Be it his MPAA-slamming This Film Is Not Yet Rated or Outrage, his exposé of gay politicians, Kirby Dick’s nonfiction cinema drags ugly truths out of the shadows and into the light, a modus operandi again followed with The Invisible War, his investigation-cum-rallying-cry regarding sexual assault in the military. Dick’s documentary includes interviews with numerous men and women who’ve suffered at the hands of their comrades and superiors, but wisely narrows its focus to a select few, including married mother-of-one Kori Cioca, who’s still suffering from a jaw injury given to her by a rapist while in Coast Guard, and former Naval officer Trina McDonald, whose post-rape PTSD continues to complicate her daily life and relationship to her partner and her three kids. Their stories are wrenching emblems of an epidemic that, even after 1991’s Tailhook and 1996’s Aberdeen Proving Ground scandals, allegedly remains ever-present on military bases and outposts, where soldiers—15% of whom entered the military having already attempted some form of assault, according to U.S. government study data—routinely engage in sexual abuse. And as bolstered by the experience of Michael Matthews, who was gang-raped by Air Force cohorts, it’s one that Dick argues stems not from issues of gay-straight sexuality, but from desires to exert violent domination over subordinates.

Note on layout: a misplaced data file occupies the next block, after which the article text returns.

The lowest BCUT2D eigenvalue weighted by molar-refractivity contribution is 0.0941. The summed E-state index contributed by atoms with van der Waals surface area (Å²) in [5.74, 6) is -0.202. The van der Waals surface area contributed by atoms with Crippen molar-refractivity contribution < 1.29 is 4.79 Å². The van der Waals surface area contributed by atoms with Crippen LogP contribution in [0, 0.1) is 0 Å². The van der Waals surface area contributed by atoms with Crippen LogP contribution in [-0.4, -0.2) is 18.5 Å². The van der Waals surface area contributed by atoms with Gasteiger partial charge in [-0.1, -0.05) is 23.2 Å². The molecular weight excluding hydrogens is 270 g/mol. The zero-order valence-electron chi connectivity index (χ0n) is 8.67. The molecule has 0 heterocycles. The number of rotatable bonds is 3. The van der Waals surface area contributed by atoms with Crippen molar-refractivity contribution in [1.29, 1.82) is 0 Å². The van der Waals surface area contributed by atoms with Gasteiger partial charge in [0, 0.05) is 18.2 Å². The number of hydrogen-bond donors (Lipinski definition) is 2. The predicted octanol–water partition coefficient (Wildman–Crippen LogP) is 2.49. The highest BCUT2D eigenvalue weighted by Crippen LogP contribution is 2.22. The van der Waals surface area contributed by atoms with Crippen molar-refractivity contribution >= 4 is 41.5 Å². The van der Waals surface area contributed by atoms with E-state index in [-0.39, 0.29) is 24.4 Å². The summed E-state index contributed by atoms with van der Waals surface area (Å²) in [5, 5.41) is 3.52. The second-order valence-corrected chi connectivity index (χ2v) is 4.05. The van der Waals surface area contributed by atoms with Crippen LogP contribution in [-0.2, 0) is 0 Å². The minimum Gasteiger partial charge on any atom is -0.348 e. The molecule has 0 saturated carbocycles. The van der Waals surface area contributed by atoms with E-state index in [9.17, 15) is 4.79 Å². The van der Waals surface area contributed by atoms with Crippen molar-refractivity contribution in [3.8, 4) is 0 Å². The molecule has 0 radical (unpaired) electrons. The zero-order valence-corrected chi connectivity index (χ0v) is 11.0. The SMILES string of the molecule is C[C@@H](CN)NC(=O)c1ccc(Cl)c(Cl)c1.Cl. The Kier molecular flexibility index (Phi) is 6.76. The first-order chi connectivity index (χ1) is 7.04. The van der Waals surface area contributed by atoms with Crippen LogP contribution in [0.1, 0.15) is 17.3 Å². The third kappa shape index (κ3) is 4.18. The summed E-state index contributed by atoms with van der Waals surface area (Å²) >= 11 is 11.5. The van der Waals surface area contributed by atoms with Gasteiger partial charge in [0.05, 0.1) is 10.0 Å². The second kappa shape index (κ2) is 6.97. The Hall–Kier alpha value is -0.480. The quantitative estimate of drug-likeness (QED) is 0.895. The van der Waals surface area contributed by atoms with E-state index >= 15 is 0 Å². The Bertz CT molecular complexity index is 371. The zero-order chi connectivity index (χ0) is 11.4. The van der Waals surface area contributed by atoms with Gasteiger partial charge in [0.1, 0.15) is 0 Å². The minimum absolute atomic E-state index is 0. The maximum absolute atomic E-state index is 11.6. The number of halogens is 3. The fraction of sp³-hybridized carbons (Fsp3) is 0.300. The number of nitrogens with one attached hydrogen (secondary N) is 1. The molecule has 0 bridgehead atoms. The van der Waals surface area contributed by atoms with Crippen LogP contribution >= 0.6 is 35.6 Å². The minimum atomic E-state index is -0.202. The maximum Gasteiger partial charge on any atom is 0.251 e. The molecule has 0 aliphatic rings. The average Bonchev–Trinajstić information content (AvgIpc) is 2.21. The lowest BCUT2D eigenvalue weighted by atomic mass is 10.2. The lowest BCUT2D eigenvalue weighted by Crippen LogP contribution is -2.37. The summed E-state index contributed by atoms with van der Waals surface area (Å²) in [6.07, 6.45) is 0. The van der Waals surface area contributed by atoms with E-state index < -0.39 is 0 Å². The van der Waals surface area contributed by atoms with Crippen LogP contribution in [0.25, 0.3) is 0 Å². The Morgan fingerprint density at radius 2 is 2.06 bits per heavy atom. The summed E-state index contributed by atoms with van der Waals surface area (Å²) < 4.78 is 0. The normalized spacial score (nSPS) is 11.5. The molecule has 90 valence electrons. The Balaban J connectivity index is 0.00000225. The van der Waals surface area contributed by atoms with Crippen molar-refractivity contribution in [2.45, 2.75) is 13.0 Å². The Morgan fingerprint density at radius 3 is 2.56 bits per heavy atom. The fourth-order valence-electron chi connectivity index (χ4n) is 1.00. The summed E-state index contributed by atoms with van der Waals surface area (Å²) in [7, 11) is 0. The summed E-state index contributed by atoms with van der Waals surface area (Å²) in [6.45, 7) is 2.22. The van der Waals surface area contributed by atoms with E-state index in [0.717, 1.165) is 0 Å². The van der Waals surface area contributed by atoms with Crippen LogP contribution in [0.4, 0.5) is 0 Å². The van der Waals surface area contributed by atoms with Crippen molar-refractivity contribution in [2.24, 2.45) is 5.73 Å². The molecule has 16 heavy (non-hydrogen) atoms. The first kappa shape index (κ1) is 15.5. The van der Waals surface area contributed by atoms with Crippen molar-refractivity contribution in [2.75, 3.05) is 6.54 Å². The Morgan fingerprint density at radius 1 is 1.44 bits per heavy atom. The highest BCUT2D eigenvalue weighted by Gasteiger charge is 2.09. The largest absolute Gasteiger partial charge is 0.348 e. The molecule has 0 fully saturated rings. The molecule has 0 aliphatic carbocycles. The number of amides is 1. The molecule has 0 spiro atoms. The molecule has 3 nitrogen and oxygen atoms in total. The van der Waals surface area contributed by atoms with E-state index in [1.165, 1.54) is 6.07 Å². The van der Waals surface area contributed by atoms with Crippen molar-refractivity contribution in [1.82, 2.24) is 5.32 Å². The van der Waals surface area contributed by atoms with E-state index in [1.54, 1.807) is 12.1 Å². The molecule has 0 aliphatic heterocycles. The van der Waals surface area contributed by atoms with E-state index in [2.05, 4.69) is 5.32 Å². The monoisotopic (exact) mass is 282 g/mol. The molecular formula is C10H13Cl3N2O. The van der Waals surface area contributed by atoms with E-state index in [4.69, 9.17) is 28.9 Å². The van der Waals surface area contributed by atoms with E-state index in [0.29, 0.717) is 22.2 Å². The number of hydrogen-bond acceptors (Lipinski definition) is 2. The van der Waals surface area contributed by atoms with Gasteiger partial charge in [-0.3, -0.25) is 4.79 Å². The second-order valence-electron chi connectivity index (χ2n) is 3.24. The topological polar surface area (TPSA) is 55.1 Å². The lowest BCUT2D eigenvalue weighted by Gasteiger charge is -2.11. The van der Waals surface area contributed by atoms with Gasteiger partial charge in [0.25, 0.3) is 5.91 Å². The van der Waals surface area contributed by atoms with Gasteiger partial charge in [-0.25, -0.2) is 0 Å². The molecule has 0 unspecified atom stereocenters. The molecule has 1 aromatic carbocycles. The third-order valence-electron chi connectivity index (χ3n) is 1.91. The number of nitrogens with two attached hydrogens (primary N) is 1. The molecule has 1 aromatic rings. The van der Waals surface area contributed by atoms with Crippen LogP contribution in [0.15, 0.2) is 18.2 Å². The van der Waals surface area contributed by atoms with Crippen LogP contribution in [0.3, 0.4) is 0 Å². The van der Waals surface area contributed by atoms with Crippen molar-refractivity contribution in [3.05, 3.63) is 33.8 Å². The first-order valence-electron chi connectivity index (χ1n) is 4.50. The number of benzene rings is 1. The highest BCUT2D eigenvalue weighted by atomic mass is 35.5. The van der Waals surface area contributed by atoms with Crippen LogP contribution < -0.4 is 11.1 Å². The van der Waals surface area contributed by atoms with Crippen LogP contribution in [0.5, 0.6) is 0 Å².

Consequently, while The Invisible War concentrates on the horrific assaults themselves, it also fixes its gaze on the heinous cover-ups perpetrated by military establishment bigwigs—a process that involves not just ignoring accusations of abuse, but blaming and censuring those who make such claims public in the first place. What’s most stunning about the anecdotes recounted by Dick’s interviewees is how alike they are, and if his film doesn’t delve quite deeply enough into the type of culture that breeds such conduct (specifically, the way in which the army projects strength as a masculine trait, thereby subconsciously disparaging female victimhood as an undesirable weakness), its spartan use of graphics and statistics conveys arguments with little grandstanding. Dick’s statistics are distressing, as with the fact that few, if any, perpetrators ever serve jail time, and even when they do, they rarely get sentences that are a year or longer, which would make them felonies and place said criminals on the National Sex Offender Registry. Similar to recent Catholic Church sex scandals, the overarching portrait that emerges is one of an insular organization dedicated to protecting some (always male) of its own, and in this instance, of doing so at the expense of defiling the idealism, commitment, and sacrifice of the very brave men and women who willingly chose to join it.